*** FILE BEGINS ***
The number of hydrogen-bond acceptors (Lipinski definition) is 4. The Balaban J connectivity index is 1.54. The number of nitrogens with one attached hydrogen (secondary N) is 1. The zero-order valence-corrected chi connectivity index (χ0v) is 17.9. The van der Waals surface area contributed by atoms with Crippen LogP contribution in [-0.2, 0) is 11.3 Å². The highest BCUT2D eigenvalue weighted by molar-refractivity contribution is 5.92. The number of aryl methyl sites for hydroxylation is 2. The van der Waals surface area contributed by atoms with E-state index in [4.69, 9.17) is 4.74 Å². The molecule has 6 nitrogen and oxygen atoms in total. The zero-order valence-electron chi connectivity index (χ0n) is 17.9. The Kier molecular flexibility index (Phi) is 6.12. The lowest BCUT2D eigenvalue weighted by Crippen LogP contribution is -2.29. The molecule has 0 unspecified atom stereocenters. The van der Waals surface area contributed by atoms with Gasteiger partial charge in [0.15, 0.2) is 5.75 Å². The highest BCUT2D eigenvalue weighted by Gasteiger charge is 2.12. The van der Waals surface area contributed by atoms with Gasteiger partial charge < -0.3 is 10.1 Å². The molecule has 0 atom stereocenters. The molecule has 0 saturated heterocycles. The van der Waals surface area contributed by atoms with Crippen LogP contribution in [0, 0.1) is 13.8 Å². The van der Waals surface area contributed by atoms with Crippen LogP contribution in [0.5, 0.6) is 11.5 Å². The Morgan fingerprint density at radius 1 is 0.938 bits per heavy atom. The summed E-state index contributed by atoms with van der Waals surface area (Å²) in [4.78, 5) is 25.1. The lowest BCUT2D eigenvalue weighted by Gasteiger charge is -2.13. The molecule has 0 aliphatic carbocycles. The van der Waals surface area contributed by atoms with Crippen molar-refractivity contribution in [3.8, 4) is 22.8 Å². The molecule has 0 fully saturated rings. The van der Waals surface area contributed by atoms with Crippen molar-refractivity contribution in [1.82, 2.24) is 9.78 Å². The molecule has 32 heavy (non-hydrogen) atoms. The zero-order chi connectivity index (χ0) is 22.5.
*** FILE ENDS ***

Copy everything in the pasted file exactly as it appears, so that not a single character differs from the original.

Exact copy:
The number of hydrogen-bond acceptors (Lipinski definition) is 4. The Balaban J connectivity index is 1.54. The number of nitrogens with one attached hydrogen (secondary N) is 1. The zero-order valence-corrected chi connectivity index (χ0v) is 17.9. The van der Waals surface area contributed by atoms with Crippen LogP contribution in [-0.2, 0) is 11.3 Å². The highest BCUT2D eigenvalue weighted by molar-refractivity contribution is 5.92. The number of aryl methyl sites for hydroxylation is 2. The van der Waals surface area contributed by atoms with E-state index in [4.69, 9.17) is 4.74 Å². The molecule has 6 nitrogen and oxygen atoms in total. The zero-order valence-electron chi connectivity index (χ0n) is 17.9. The Kier molecular flexibility index (Phi) is 6.12. The lowest BCUT2D eigenvalue weighted by Crippen LogP contribution is -2.29. The molecule has 0 unspecified atom stereocenters. The van der Waals surface area contributed by atoms with Gasteiger partial charge in [0.15, 0.2) is 5.75 Å². The highest BCUT2D eigenvalue weighted by Gasteiger charge is 2.12. The van der Waals surface area contributed by atoms with Gasteiger partial charge < -0.3 is 10.1 Å². The molecule has 0 atom stereocenters. The molecule has 0 saturated heterocycles. The van der Waals surface area contributed by atoms with Crippen LogP contribution in [0, 0.1) is 13.8 Å². The van der Waals surface area contributed by atoms with Crippen LogP contribution in [0.5, 0.6) is 11.5 Å². The Morgan fingerprint density at radius 1 is 0.938 bits per heavy atom. The summed E-state index contributed by atoms with van der Waals surface area (Å²) in [4.78, 5) is 25.1. The lowest BCUT2D eigenvalue weighted by Gasteiger charge is -2.13. The molecule has 0 aliphatic carbocycles. The van der Waals surface area contributed by atoms with Crippen molar-refractivity contribution in [3.8, 4) is 22.8 Å². The molecule has 0 fully saturated rings. The van der Waals surface area contributed by atoms with Crippen molar-refractivity contribution in [1.82, 2.24) is 9.78 Å². The molecule has 32 heavy (non-hydrogen) atoms. The zero-order chi connectivity index (χ0) is 22.5.